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Review: Federal Premium Hi-Bird Ammo

Pigeons Are No Match for Hi-Bird Ammo

When we’re shooting, we prefer to shoot as much as possible. But blasting through cases of shotgun shells can put a toll on your body just from the repetitive recoil. The pain is worth it when there’s instant gratification like birds on the ground or disintegrated clays.

When Federal Premium introduced Gold Medal Grand shotshells, competitive shotgunners welcomed it with open arms. Gold Medal Grand’s main attractor was its newly developed Softcell wad, a two-piece design with an air pocket instead of a traditional buffer. The air pocket’s job is to reduce felt recoil. Other desirable features of the ammo include a brass-plated steelhead, reloadable hull, laser engraved load information on the hull, high-performance propellant, and a reliable primer.

Federal Premium created Hi-Bird shotshells using the same technology introduced in its Gold Medal Grand. This created a load that high-volume bird hunters could use without feeling like they stepped out of a boxing ring after leaving the field. Pigeon hunting is the perfect sport for Hi-Bird ammo, so much so that Federal included a picture of a pigeon on the box. Hunting pigeons is more feast than famine, with the opportunity to kill hundreds of birds in a single day.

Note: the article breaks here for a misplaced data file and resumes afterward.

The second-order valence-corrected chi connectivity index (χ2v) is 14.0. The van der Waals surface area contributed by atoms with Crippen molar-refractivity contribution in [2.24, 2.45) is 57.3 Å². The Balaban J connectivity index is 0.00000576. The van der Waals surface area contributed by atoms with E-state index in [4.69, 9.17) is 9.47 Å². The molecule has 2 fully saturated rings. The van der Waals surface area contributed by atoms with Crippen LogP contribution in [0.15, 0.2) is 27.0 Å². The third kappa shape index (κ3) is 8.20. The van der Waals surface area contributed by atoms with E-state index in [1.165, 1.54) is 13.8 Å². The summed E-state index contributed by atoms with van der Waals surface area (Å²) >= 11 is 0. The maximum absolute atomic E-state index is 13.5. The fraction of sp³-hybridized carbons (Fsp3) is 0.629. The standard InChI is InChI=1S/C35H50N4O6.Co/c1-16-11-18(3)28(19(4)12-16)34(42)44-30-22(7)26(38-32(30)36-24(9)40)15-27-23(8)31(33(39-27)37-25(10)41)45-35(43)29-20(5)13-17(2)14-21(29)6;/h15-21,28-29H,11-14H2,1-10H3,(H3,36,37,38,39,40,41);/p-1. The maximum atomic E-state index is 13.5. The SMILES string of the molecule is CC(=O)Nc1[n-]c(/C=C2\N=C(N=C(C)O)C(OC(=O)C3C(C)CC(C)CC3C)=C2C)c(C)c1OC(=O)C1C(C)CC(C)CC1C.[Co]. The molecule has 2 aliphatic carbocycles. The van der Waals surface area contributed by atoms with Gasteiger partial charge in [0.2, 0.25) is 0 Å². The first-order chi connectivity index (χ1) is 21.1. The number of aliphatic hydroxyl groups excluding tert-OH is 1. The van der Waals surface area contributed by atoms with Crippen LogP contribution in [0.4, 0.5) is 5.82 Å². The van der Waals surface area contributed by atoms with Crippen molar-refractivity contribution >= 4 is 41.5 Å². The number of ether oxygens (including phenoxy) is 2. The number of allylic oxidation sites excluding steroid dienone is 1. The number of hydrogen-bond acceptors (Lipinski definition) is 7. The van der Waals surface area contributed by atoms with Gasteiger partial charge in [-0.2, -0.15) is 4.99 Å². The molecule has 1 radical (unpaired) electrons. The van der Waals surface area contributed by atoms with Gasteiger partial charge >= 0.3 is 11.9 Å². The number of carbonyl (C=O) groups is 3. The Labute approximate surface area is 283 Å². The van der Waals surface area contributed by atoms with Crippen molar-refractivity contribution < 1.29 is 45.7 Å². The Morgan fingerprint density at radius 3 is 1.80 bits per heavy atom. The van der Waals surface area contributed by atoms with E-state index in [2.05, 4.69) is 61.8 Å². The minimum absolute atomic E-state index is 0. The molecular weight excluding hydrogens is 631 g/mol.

Federal Premium boasts the Hi-Bird ammunition as producing uniform patterns with high-energy lead shot. A miss in the field could be the Indian or the arrow. Testing the proverbial arrow increases confidence by proving the true capabilities of the load.

As with most tests, the results are relative to the conditions in which they were tested. Results could vary dramatically depending on the shotgun, barrel, barrel length, and choke tube used. Be sure to pattern your gun at the average range you expect to shoot to increase your likelihood of success. Controlled testing was done using a Benelli Black Eagle II with a 26-inch barrel and a modified choke. The Hi-Bird ammo tested was the 7½, 1¼ ounce, 12-gauge load.

hi bird test

Using a 30-inch circle to test the pattern is an industry standard. It gives a measurable standard to determine how effective the load and gun combo is at putting pellets inside of a reasonable kill zone. For the load tested, hitting a pigeon at 40 yards should be effective. With this specific test gun, 40 yards would be the limit for a guaranteed hit. Past that distance, a bird could slip through; however, a dove was taken at 65 yards in one shot.


Consistency of the overall length, shot weight, and charge weight were impressive. Shell length difference was +/-0.0105 inch. Shot weight measured +/-4.35 grains, the difference of +/- 3 to 4 pellets. This test load was labeled as 1¼ shot, meaning the shot weight should be 1.25 ounces. All of the control shells tested had shot weights under 1.25 ounces.

The show-stealer was the charge weight; we’ve seen match-grade factory rifle loads that aren’t as consistent. Hi-Bird’s charge weight showed a difference of +/-0.1 grains — truly shocking. Data proves the Hi-Bird ammo is loaded consistently, this means you should get repeatable results throughout the same case of ammo or those with the same lot number.

Other specs on the box include dram equivalent, muzzle velocity, and shot. When you see “Dram Eq.” on the box, it’s just a unit of measure. One dram is equal to 1/16th of an ounce; 27.34 grains equal one dram.


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